Michael Lahar began working in the field of international trade and Customs in 1987, after attending the University of New England with a major in Business Administration. Mike joined a nationally known brokerage and forwarding firm, quickly progressing to earn his individual license as a Customs broker from the U.S. Treasury in 1989. He began his career with Deringer in 1997 as a Post Entry Specialist. Mike was instrumental in the formal development of Deringer’s centralized Post Entry Team and was a prominent contributor to Deringer’s imaging technologies. He has also served as a trade consultant focusing upon the government’s Toxic Substance Control Act (TSCA) and North American Free Trade Agreement (NAFTA) initiatives.
Mike joined the Deringer Logistics Consulting Group in 2001 as a specialist in the laws and regulations related to liquidated damages and penalty cases. While recognized as an expert in this area, he also holds expertise in special entry programs including Temporary Importation Bonds (TIBs), contracts and government entries. In 2002, Mike became involved with the implementation of Deringer’s FDA registration program, which is a key component of the federal Bio-terrorism Act of 2002. He returned to Deringer operations in Champlain, NY as the FDA Team Leader in 2005, became involved with Deringer’s training programs, and earned the title of National Post-Entry Supervisor. Currently, Mr. Lahar serves as the corporate Compliance Manager with oversight of the Compliance and Regulatory, Post Entry and Bond Departments as well as the blanket NAFTA and FDA registration programs. He continues his work as a trainer and speaks frequently at industry and trade events on various government agency agendas concerning trade.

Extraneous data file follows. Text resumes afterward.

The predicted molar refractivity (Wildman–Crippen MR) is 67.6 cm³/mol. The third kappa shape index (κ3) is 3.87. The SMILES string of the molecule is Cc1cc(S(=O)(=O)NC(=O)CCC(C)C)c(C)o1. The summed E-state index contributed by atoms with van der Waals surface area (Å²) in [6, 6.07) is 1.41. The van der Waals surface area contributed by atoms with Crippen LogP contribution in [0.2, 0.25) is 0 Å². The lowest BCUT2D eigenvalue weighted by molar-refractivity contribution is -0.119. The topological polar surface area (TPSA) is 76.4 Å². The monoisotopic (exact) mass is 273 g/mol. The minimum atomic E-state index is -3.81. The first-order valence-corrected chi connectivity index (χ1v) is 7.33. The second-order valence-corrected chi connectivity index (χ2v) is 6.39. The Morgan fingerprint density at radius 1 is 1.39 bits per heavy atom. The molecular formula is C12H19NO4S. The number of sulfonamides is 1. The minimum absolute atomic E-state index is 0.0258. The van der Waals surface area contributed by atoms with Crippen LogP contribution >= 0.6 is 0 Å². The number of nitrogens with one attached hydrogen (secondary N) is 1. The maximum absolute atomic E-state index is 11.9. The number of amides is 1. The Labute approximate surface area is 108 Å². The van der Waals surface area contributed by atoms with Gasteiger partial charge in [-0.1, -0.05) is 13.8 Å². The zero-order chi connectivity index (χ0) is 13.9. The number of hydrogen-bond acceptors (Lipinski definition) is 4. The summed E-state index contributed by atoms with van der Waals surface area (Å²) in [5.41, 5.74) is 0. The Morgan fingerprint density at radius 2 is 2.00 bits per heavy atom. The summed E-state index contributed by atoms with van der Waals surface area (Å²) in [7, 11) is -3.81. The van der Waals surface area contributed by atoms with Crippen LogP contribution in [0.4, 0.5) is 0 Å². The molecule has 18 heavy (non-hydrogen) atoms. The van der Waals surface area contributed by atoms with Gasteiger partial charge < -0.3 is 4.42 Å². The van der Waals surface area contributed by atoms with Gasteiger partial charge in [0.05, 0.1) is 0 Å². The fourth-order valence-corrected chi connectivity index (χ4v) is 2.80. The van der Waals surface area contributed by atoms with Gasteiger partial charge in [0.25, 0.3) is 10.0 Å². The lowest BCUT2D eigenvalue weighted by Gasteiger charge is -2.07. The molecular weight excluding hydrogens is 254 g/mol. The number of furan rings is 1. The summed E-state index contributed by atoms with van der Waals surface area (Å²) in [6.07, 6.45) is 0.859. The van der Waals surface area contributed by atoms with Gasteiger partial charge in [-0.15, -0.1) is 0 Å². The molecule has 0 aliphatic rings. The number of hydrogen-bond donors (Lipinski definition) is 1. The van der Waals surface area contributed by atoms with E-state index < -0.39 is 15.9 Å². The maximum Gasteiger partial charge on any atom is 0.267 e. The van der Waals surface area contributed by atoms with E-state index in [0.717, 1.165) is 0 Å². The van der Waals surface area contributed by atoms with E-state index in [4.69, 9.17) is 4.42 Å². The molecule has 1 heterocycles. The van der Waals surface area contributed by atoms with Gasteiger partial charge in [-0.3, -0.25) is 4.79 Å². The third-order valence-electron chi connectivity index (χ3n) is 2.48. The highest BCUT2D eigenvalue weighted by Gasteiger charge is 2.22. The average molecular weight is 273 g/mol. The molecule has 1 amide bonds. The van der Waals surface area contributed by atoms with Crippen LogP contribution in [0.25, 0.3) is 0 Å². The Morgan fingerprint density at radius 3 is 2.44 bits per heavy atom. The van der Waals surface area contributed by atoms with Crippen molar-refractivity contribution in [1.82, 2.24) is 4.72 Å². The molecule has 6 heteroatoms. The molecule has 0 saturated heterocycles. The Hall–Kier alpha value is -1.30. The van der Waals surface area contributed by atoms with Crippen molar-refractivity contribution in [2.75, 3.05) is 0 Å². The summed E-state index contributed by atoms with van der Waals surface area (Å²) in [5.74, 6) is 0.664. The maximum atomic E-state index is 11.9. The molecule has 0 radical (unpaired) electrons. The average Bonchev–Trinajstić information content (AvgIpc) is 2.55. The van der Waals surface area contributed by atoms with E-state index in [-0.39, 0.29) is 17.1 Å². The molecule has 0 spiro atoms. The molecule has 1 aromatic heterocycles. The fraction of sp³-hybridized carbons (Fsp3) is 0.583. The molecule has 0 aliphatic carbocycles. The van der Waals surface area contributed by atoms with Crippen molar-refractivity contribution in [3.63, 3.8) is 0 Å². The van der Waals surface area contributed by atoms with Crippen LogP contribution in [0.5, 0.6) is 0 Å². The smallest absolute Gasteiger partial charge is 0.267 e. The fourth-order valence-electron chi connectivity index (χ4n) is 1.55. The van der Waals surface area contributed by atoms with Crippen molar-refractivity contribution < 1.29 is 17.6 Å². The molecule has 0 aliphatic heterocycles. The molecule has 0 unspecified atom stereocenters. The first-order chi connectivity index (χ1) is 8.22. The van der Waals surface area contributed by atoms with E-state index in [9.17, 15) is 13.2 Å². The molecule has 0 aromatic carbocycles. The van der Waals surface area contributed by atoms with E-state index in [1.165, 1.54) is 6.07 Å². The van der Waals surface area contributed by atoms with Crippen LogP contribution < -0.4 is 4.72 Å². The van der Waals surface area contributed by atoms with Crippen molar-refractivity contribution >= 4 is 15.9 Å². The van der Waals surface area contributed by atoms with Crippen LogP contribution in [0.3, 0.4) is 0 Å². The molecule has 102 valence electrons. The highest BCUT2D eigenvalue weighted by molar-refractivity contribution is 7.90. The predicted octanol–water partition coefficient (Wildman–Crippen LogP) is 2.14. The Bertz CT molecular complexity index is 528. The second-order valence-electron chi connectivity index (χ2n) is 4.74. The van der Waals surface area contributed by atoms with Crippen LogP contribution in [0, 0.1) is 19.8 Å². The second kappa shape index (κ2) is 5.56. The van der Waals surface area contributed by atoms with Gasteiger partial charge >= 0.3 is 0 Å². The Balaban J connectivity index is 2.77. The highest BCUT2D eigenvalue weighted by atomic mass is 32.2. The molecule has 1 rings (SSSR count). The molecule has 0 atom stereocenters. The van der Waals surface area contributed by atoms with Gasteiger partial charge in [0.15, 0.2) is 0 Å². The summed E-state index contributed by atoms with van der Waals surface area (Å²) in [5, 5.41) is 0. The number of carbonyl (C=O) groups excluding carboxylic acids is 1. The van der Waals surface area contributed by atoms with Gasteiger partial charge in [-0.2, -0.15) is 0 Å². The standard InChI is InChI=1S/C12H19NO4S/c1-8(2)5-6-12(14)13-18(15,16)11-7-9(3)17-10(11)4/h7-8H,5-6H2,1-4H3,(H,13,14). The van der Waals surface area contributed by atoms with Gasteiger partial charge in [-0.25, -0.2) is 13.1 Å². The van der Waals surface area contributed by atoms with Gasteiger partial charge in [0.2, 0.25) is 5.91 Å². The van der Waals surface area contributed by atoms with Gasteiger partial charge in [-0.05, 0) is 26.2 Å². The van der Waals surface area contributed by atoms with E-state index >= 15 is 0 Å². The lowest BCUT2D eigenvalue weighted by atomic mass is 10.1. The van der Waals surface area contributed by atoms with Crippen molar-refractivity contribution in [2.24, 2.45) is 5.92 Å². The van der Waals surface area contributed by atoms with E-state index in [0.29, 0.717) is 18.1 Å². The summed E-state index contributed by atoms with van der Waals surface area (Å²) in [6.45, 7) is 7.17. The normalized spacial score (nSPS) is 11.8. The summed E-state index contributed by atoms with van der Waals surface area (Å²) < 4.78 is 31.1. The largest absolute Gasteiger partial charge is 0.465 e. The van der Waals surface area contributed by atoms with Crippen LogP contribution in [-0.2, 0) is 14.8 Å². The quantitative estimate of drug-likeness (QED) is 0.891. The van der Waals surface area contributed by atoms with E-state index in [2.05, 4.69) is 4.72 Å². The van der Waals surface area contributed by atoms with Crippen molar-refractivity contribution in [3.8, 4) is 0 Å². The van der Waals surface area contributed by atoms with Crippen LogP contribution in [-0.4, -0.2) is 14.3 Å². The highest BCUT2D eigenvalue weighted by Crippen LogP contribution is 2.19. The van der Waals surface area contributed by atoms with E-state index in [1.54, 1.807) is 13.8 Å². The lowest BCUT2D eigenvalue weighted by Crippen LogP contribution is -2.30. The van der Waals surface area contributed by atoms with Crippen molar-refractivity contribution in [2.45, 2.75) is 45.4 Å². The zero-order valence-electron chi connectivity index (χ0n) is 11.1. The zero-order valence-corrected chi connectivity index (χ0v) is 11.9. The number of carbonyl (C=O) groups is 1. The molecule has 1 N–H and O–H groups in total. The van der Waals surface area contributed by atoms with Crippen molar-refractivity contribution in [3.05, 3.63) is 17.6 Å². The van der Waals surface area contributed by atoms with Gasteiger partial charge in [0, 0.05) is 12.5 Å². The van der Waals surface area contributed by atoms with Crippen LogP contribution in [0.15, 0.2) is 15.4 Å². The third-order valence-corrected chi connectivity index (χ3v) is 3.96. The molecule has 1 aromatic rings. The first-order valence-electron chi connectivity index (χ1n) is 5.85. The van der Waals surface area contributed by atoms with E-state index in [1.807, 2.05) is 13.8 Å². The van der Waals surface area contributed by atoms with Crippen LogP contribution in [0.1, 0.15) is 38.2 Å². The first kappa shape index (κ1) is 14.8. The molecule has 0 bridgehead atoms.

As an importer, the onus is on you to be aware of the regulations that apply to your products. This includes those set by Partner Government Agencies (PGAs).
International Trade Compliance & Enforcement,
News headlines hardly noticed when President Biden signed Proclamation 10326 to modify the Harmonized Tariff Schedule of the United States (HTSUS) in December 2021. But it represented a major step for international trade.
In the past, goods originating in the United States which were exported and then returned have been allowed to enter the U.S. without payment of duties under certain circumstances. Under the Trade Facilitation and Enforcement Act of 2015 (TFTEA) and the new US-Mexico-Canada Agreement (USMCA), there have been changes to the regulatory and documentary requirements to take advantage of these benefits. The burden of proof remains on the importer, and as such, the proof is in the proverbial pudding.
An FDA ruling put in place in 2017 seeks to ensure that all countries meet minimum food safety requirements to prevent foodborne illness.